How to Add Fake Snow to a Photo With GIMP

Create a wintry scene

What to Know

  • Go to Layer > New Layer > Foreground color > OK. Go to Filters > Noise > RGB Noise. Drag Value to 0.70 and Alpha to the far left.
  • Click OK. Go to Layers > Mode > Screen, then go to Filters > Blur > Gaussian Blur. Set Horizontal and Vertical inputs to 2.
  • Use the Eraser tool and a large, soft brush to randomize the look. Go to Layer > Duplicate Layer to make the snow effect heavier.

This article explains how to add a snow effect to a photo using the free pixel-based image editor GIMP. This technique can give a wintry feel to all sorts of images and projects.

Open a Photo

If you have an image with snow on the ground, that might be a good choice, but you can produce fun and surreal effects by adding fake snow to all sorts of photos.

Go to File > Open and navigate to your selected image and click on it to select it before clicking the Open button.

Screenshot of Open Image dialog box in GIMP

Add a New Layer

The first step is to add a new layer that will become the first part of our fake snow effect.
If the foreground color in the Toolbox isn't set to black, press the 'D' key on your keyboard. This sets the foreground color to black and the background to white.

Now go to Layer > New Layer and in the dialog click on the Foreground color radio button, followed by OK.

A screenshot of GIMP with the New Layer command highlighted

Add Noise

The basis of the fake snow effect is the RGB Noise filter and this is applied to the new layer.

  1. Go to Filters > Noise > RGB Noise and ensure the Independent RGB checkbox isn't ticked.

    A screenshot of the RGB Noise window in GIMP with the "Independent RGB" option highlighted
  2. Now drag the Value slider until it's set to about 0.70.

    A screenshot of GIMP's RGB Noise window with the Value slider highlighted
  3. Drag the Alpha slider all the way to the left.

    A screenshot of GIMP's RGB Noise window with the Alpha slider highlighted
  4. Click OK. The new layer will now be covered with specks of white.

    A screenshot of GIMP's RGB Noise window with the OK button highlighted

Change Layer Mode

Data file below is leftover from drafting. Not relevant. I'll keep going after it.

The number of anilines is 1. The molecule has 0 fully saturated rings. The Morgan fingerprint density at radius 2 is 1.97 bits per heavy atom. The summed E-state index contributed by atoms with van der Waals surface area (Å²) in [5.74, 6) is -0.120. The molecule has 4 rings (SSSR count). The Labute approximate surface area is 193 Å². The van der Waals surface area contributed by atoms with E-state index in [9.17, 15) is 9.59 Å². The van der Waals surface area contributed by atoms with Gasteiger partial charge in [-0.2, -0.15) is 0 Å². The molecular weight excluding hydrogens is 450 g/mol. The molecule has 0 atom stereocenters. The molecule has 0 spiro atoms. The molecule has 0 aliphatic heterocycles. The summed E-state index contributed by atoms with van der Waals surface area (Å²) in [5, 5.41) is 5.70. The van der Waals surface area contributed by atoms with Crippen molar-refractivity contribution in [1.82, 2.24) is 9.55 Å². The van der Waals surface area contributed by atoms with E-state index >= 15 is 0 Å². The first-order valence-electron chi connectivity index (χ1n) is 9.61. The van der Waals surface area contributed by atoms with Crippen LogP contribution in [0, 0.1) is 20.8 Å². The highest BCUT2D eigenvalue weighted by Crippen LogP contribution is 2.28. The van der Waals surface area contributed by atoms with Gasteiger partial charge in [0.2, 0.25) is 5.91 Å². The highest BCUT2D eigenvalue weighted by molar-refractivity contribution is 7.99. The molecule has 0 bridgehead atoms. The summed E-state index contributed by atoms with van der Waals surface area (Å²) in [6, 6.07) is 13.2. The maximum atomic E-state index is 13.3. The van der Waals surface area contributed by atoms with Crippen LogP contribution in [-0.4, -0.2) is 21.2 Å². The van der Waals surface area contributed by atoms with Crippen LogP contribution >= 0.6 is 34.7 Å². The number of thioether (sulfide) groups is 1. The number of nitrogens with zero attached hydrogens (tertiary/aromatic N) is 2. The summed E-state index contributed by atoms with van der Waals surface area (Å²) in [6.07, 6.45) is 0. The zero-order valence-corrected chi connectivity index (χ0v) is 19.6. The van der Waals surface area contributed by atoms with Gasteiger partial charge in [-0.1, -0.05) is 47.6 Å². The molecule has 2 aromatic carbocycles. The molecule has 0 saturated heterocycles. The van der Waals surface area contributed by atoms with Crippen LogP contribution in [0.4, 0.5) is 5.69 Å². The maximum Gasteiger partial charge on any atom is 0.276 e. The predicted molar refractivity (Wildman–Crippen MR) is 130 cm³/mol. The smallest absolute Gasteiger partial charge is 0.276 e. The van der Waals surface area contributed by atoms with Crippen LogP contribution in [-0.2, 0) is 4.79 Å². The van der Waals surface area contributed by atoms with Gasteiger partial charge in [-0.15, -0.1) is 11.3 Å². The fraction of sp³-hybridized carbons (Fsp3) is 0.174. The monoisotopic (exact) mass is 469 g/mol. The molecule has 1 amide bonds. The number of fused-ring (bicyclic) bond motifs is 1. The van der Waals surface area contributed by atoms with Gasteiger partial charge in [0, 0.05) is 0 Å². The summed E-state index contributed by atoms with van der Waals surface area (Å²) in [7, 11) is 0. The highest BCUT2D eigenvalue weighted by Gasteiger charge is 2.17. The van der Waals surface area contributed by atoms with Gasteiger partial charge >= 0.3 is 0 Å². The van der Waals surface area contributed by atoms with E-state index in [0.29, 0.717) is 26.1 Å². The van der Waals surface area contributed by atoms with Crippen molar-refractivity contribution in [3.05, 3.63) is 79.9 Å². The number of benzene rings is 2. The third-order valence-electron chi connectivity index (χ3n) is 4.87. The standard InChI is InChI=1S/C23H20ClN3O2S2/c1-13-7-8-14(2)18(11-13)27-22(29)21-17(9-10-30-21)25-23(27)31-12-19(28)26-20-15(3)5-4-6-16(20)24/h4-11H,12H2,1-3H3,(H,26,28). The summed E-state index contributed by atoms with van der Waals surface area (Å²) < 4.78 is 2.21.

Changing the layer mode is as simple as you could hope for, but the results are quite dramatic.

At the top of the Layers palette, select the drop-down arrow to the right of the Mode setting and select the Screen setting. The result is quite effective as it is for the fake snow effect, but we can tweak it further.

A screenshot of GIMP with the Screen blending mode highlighted

Blur the Snow

Applying a little Gaussian Blur can make the effect slightly more naturalistic.

Go to Filters > Blur > Gaussian Blur and in the dialog set the Horizontal and Vertical inputs to two. You can use a different setting if you prefer the appearance and you may indeed have to if you're using an image of a significantly different resolution.

A screenshot of GIMP's Gaussian Blur window with the Size X and Size Y sliders highlighted

Randomize the Effect

The fake snow layer is quite uniform in its density across the whole image, so the Eraser Tool can be used to fade out parts of the snow to make it appear more irregular.

Select the Eraser Tool and in the Tool Options that appear below the Toolbox, choose a reasonably large soft brush. You can now paint randomly over the layer with the Eraser Tool to make some areas more transparent than other areas.

A screenshot of GIMP with the Eraser tool highlighted

Duplicate the Layer

The effect currently suggests quite light snow, but it can be made to look heavier by duplicating the layer.

Go to Layer > Duplicate Layer and a copy of the fake snow layer will be placed above the original and you'll see that the snow seems heavier now.

You can play with the effect further by erasing parts of this new layer or adjusting the Opacity slider in the layers palette. If you want a fake blizzard, simply duplicate the layer again.

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